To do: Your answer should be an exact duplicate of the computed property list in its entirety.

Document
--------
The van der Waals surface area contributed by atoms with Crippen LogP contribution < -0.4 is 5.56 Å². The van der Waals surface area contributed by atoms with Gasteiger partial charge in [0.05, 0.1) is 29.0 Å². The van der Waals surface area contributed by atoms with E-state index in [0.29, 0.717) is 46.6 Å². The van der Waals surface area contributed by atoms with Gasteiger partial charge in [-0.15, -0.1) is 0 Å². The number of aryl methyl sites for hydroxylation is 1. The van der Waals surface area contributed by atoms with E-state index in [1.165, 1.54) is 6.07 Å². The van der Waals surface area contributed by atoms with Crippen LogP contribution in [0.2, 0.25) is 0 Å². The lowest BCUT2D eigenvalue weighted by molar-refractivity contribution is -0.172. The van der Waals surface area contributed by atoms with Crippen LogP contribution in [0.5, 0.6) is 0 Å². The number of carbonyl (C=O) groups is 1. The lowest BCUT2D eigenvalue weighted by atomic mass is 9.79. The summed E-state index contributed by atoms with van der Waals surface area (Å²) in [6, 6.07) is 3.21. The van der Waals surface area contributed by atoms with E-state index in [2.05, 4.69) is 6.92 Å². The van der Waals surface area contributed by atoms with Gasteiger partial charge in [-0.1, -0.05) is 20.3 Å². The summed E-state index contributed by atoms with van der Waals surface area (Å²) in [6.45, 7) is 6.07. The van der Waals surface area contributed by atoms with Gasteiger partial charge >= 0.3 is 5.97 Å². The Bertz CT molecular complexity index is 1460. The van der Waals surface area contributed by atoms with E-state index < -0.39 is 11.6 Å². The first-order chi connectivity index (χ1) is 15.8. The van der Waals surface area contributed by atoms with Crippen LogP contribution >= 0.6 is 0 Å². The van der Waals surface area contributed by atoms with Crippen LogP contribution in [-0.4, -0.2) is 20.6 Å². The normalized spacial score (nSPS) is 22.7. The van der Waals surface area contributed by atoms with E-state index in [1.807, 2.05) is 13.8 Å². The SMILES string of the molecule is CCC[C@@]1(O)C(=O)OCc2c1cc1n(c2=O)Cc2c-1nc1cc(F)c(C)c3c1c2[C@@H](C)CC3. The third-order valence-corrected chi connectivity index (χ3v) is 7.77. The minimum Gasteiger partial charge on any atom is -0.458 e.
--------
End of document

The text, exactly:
The van der Waals surface area contributed by atoms with Crippen LogP contribution < -0.4 is 5.56 Å². The van der Waals surface area contributed by atoms with Gasteiger partial charge in [0.05, 0.1) is 29.0 Å². The van der Waals surface area contributed by atoms with E-state index in [0.29, 0.717) is 46.6 Å². The van der Waals surface area contributed by atoms with Gasteiger partial charge in [-0.15, -0.1) is 0 Å². The number of aryl methyl sites for hydroxylation is 1. The van der Waals surface area contributed by atoms with E-state index in [1.165, 1.54) is 6.07 Å². The van der Waals surface area contributed by atoms with Crippen LogP contribution in [0.2, 0.25) is 0 Å². The lowest BCUT2D eigenvalue weighted by molar-refractivity contribution is -0.172. The van der Waals surface area contributed by atoms with Crippen LogP contribution in [0.5, 0.6) is 0 Å². The number of carbonyl (C=O) groups is 1. The lowest BCUT2D eigenvalue weighted by atomic mass is 9.79. The summed E-state index contributed by atoms with van der Waals surface area (Å²) in [6, 6.07) is 3.21. The van der Waals surface area contributed by atoms with E-state index in [2.05, 4.69) is 6.92 Å². The van der Waals surface area contributed by atoms with Gasteiger partial charge in [-0.1, -0.05) is 20.3 Å². The summed E-state index contributed by atoms with van der Waals surface area (Å²) in [6.45, 7) is 6.07. The van der Waals surface area contributed by atoms with Gasteiger partial charge >= 0.3 is 5.97 Å². The Bertz CT molecular complexity index is 1460. The van der Waals surface area contributed by atoms with E-state index < -0.39 is 11.6 Å². The first-order chi connectivity index (χ1) is 15.8. The van der Waals surface area contributed by atoms with Crippen LogP contribution >= 0.6 is 0 Å². The van der Waals surface area contributed by atoms with Crippen LogP contribution in [-0.4, -0.2) is 20.6 Å². The normalized spacial score (nSPS) is 22.7. The van der Waals surface area contributed by atoms with E-state index in [1.807, 2.05) is 13.8 Å². The SMILES string of the molecule is CCC[C@@]1(O)C(=O)OCc2c1cc1n(c2=O)Cc2c-1nc1cc(F)c(C)c3c1c2[C@@H](C)CC3. The third-order valence-corrected chi connectivity index (χ3v) is 7.77. The minimum Gasteiger partial charge on any atom is -0.458 e.